So you’re thinking about selling your home–congratulations! Now your head is filled with questions about how to increase the value and get the most out of the sale.
Staging your home can help you justify listing it for a larger price. From cleaning and sprucing to full-on repairs, getting your house ready is worth the extra energy. If your home is ready to stage for sale, then check out these top home staging tips before you put it on the market.
Deciding to Sell
Making the final decision to put your house up for sale is nerve-wracking. You may be moving across the country or only across town, but the upheaval is still emotional and physical chaos. You may be buying another house and worried about the timing working out.
The home selling process isn’t for the faint of heart. If you’re deciding to sell your house, you’ve come to a place mentally where you’re ready to put some effort into this project. That means you’re ready to get to work.
Getting Your House Ready
Staging a house for sale means you make it look the way your sellers want it to. It could mean you’re performing small cosmetic changes to increase the value of the house, or it could mean you’re repainting everything and doing larger repairs.
It’s a good idea to make a list with your partner of the major projects you think the house needs. Getting an expert’s opinion is also helpful, whether it’s your realtor or a contractor for larger projects (or both). Once you’ve nailed down the list of projects, schedule them out on your calendar to determine a timetable.
If you think the projects will take too long to complete, you’ll have to adjust. One way is to take some time off work to get a lot done at once. Another way is to hire the projects out to professionals who can paint or re-carpet the house while you’re at work.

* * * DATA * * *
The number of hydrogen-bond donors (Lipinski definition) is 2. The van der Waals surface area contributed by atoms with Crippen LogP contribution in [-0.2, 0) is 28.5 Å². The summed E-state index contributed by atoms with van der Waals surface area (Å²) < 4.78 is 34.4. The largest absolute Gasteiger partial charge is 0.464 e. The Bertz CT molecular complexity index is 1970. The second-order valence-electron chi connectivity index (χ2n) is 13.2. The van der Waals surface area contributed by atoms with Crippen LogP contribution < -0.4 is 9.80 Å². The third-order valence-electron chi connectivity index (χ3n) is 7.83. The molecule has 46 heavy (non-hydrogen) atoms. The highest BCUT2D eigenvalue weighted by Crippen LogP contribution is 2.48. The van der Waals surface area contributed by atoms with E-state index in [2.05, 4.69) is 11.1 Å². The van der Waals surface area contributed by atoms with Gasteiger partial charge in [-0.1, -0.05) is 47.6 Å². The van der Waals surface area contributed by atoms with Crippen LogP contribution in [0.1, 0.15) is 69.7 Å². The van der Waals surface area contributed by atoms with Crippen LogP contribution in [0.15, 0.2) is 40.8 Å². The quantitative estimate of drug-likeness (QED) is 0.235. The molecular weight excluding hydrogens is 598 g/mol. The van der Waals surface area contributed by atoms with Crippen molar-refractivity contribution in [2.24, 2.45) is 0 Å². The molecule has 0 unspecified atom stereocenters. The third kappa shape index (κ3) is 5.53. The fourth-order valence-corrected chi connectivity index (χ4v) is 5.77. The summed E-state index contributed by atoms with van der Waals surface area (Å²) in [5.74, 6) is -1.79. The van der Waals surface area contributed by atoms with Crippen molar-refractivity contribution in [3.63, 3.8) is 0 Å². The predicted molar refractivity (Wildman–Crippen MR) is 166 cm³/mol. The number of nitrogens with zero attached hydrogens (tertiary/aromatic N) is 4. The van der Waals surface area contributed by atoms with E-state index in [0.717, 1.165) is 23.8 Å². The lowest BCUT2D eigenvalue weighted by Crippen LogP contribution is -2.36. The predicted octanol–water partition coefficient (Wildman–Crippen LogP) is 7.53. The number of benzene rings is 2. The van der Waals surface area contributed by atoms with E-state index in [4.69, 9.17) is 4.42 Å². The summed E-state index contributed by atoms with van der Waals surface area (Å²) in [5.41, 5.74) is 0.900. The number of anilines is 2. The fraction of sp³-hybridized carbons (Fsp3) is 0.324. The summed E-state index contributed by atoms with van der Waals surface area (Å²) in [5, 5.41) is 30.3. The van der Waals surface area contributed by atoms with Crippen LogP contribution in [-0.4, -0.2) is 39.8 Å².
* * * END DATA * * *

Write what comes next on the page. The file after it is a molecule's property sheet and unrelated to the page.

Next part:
Painting to Set the Stage for Sale
You probably have a story about a friend who bought a house with an awful paint job. Avant-garde black and white grid patterns with red trim in the guest bathroom may seem like a good idea while you’re living there, but strange paint jobs will deter potential buyers. It’s better to repaint the bold places and go for a neutral tone instead.
Even if the buyers decide to repaint everything when they move in, a house with neutral colors will allow them to see the possibilities. Bolder colors drive away people who otherwise may have liked your house.
Take it one room at a time so you don’t feel overwhelmed. Move all the furniture out so that nothing gets painted accidentally. Lay down drop cloths or cover the floor with painting paper and tape the seams.
Tape the edges with painters tape, and then cut in around the edges. You can use a small paintbrush or an edging tool. If you have a dark paint color, you may need to use primer.
If you’re covering light-colored paint or you’re using a paint that includes primer, you can get right to the new color. Neutrals like whites, grays, beiges, and other light colors are good choices. When you can’t decide, get several paint samples and paint them all on the same wall so you can compare more easily.
Use a paint roller to get a more even coat of paint on the walls. Add a second coat if necessary. Remember to peel off the painter’s tape before the paint dries so that it doesn’t get stuck to the wall.
When you first moved in, there may have been empty alcoves or areas that felt bare. Throughout your time in the house, you’ve filled them, often with random finds. Perhaps you even went shopping as soon as you moved in to buy furniture and finishing touches.
The problem is, your house keeps filling up even after those last empty places are filled. You acquire more things every birthday and Christmas, as well as random shopping trips throughout the year.
Decluttering means walking through the house with fresh eyes, trying to see it from a buyer’s perspective. Look around for areas that look small because of all the stuff. Watch some YouTube videos about organizing and decluttering to help you understand the goal and get inspired.